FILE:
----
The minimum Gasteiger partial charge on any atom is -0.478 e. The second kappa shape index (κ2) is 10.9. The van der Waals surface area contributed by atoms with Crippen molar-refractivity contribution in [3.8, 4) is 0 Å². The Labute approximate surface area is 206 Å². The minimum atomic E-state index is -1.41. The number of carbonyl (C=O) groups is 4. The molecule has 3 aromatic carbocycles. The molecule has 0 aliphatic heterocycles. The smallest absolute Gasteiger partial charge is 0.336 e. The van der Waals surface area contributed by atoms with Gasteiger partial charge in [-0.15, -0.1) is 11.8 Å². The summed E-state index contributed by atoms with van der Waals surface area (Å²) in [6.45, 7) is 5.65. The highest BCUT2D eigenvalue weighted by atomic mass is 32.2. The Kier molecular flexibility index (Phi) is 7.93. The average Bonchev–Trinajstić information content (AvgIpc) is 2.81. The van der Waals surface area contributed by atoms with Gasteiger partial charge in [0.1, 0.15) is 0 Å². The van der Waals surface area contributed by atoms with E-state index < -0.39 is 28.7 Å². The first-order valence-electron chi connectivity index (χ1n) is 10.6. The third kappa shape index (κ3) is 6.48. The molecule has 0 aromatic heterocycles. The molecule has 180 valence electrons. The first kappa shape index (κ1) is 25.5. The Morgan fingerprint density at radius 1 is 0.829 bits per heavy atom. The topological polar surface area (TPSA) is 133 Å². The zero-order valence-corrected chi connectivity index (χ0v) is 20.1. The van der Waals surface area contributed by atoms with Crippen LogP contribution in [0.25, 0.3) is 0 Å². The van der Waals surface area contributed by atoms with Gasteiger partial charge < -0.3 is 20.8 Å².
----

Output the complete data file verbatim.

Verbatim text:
The minimum Gasteiger partial charge on any atom is -0.478 e. The second kappa shape index (κ2) is 10.9. The van der Waals surface area contributed by atoms with Crippen molar-refractivity contribution in [3.8, 4) is 0 Å². The Labute approximate surface area is 206 Å². The minimum atomic E-state index is -1.41. The number of carbonyl (C=O) groups is 4. The molecule has 3 aromatic carbocycles. The molecule has 0 aliphatic heterocycles. The smallest absolute Gasteiger partial charge is 0.336 e. The van der Waals surface area contributed by atoms with Gasteiger partial charge in [-0.15, -0.1) is 11.8 Å². The summed E-state index contributed by atoms with van der Waals surface area (Å²) in [6.45, 7) is 5.65. The highest BCUT2D eigenvalue weighted by atomic mass is 32.2. The Kier molecular flexibility index (Phi) is 7.93. The average Bonchev–Trinajstić information content (AvgIpc) is 2.81. The van der Waals surface area contributed by atoms with Gasteiger partial charge in [0.1, 0.15) is 0 Å². The van der Waals surface area contributed by atoms with E-state index < -0.39 is 28.7 Å². The first-order valence-electron chi connectivity index (χ1n) is 10.6. The third kappa shape index (κ3) is 6.48. The molecule has 0 aromatic heterocycles. The molecule has 180 valence electrons. The first kappa shape index (κ1) is 25.5. The Morgan fingerprint density at radius 1 is 0.829 bits per heavy atom. The topological polar surface area (TPSA) is 133 Å². The zero-order valence-corrected chi connectivity index (χ0v) is 20.1. The van der Waals surface area contributed by atoms with Crippen LogP contribution in [0.25, 0.3) is 0 Å². The van der Waals surface area contributed by atoms with Gasteiger partial charge < -0.3 is 20.8 Å².